'I've left nothing on the field': Cormann

Finance Minister Mathias Cormann with his wife Hayley and daughters Charlotte and Isabelle.
Finance Minister Mathias Cormann with his wife Hayley and daughters Charlotte and Isabelle.

After commuting thousands, if not millions of kilometres from his home in Perth to Canberra since 2007, Finance Minister Mathias Cormann is calling it a day.

One of Scott Morrison's most senior ministers is retiring from politics at the end of the year, claiming he has "left nothing on the field".

It will leave a big hole in one of the key government portfolios, particularly at a time of a recession.

The West Australian senator has been finance minister since 2013 and has worked under three Liberal prime ministers.

"It's been a great journey, a lot of work has been done as part of a great team," Senator Cormann told reporters in Perth on Sunday.

"I did speak to the prime minister to explain that I did not intend to re-contest the next election and as such, later this year, the end of this year, would be a good opportunity to manage an orderly transition in my portfolio."

But before handing over the baton, he said there was another six months of hard work to be done in the job including finalising the July economic statement, the budget in October and the half-yearly budget update in December.

Senator Cormann, 49, received huge praise from both sides of the political divide.

The prime minister said Senator Cormann had been the mainstay of the government since the coalition came to power in 2013.

"His decision to retire from politics at the end of 2020 caps off a career of service to Australia that has made a real difference," Mr Morrison tweeted.

Treasurer Josh Frydenberg said Senator Cormann had been a "tower of strength" for the coalition.

"As Aust's longest serving Finance Minister, he's strengthened our economy, preparing for the challenges we now face," Mr Frydenberg tweeted.

Long time combatant in the Senate, and particularly in Senate estimates, Labor's Penny Wong said Senator Cormann was a "formidable opponent and trusted counterpart" and a parliamentarian of the old school.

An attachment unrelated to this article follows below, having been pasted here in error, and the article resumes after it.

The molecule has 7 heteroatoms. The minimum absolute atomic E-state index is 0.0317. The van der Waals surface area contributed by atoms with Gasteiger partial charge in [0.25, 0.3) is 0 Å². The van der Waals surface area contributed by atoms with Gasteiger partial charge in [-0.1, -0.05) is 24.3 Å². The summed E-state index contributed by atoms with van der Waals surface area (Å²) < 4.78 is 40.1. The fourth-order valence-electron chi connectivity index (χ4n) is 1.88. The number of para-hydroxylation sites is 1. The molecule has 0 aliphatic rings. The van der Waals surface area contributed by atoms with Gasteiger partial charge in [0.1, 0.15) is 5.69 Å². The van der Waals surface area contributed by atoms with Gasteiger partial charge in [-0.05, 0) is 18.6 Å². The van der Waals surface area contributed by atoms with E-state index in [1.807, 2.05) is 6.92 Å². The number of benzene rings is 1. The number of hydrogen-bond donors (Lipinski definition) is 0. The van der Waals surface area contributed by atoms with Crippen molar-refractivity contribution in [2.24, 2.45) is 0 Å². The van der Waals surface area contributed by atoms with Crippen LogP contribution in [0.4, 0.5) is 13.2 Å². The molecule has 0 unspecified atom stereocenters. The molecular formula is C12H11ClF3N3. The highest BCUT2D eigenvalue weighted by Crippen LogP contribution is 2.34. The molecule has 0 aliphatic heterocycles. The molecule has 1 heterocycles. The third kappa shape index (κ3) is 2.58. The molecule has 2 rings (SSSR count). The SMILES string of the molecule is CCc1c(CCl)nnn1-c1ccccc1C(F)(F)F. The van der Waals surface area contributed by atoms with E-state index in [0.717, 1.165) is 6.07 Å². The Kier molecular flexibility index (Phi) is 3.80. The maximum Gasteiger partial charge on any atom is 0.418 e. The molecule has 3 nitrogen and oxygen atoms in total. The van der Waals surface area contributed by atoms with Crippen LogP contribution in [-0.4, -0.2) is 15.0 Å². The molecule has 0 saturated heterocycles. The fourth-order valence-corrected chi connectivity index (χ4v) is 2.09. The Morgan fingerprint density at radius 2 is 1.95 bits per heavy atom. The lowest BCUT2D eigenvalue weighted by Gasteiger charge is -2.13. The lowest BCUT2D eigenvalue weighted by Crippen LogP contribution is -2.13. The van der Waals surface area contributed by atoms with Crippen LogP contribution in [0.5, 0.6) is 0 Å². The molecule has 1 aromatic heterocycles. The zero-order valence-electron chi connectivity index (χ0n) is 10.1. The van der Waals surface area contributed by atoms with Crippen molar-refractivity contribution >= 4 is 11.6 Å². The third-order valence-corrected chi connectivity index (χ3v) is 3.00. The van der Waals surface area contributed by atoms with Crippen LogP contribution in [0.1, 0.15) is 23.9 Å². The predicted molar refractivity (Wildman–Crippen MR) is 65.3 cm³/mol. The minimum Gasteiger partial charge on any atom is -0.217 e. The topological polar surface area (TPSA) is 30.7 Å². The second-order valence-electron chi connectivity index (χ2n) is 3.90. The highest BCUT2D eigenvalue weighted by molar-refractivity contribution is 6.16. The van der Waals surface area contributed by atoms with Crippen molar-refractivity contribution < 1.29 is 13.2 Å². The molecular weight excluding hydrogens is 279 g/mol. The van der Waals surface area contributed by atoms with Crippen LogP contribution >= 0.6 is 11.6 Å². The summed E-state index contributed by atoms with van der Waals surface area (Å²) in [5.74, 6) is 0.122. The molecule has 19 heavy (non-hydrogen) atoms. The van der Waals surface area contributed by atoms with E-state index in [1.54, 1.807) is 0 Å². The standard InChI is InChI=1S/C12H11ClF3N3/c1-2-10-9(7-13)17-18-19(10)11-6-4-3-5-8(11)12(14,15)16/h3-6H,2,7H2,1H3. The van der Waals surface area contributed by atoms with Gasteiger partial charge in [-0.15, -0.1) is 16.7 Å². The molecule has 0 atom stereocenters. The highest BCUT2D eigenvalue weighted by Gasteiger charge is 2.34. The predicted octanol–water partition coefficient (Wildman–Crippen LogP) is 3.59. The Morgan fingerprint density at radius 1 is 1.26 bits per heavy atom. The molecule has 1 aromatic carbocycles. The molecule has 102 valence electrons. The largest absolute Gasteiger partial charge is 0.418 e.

"It says something about this country that two migrants hold the leadership positions we do. And it says something about our democracy that they can be personal friends," she said in a statement.

However, former prime minister Malcolm Turnbull has previously accused Senator Cormann of "blowing up" his government.

This followed the senator's decision to remove his support for Mr Turnbull and instead back Peter Dutton which was seen as a major reason for the 2018 leadership coup that led to Mr Morrison becoming prime minister.

Senator Cormann still stands by that decision.

Mr Dutton wished his Canberra flatmate, walking partner and close friend "all the best".

"Not only has he been a remarkable finance minister, but his ability to manage a hostile Senate has been without peer," Mr Dutton tweeted.

Senator Cormann said he loved the job and no one had done it for longer.

"In doing this job out of Western Australia, spending a lot of time in Canberra, a lot of time on planes, there is a physical limit to how long you can do this job," he said.

Labor leader Anthony Albanese said the senator was someone he respected and was always decent to deal with.

"People who put themselves forward in public life, particularly from Western Australia, they do it tough in terms of travel, in terms of time away from home and I wish him all the best," he told reporters in Canberra.

Senator Cormann was born in Belgium and decided to migrate to Australia permanently after first visiting Perth in 1994, attracted by the great lifestyle and opportunities on offer in Western Australia.

He is married to Hayley and they have two daughters Isabelle and Charlotte.

There has been speculation he could take a job with the Organisation for Economic Co-operation and Development or other positions in his home town of Perth.

Australian Associated Press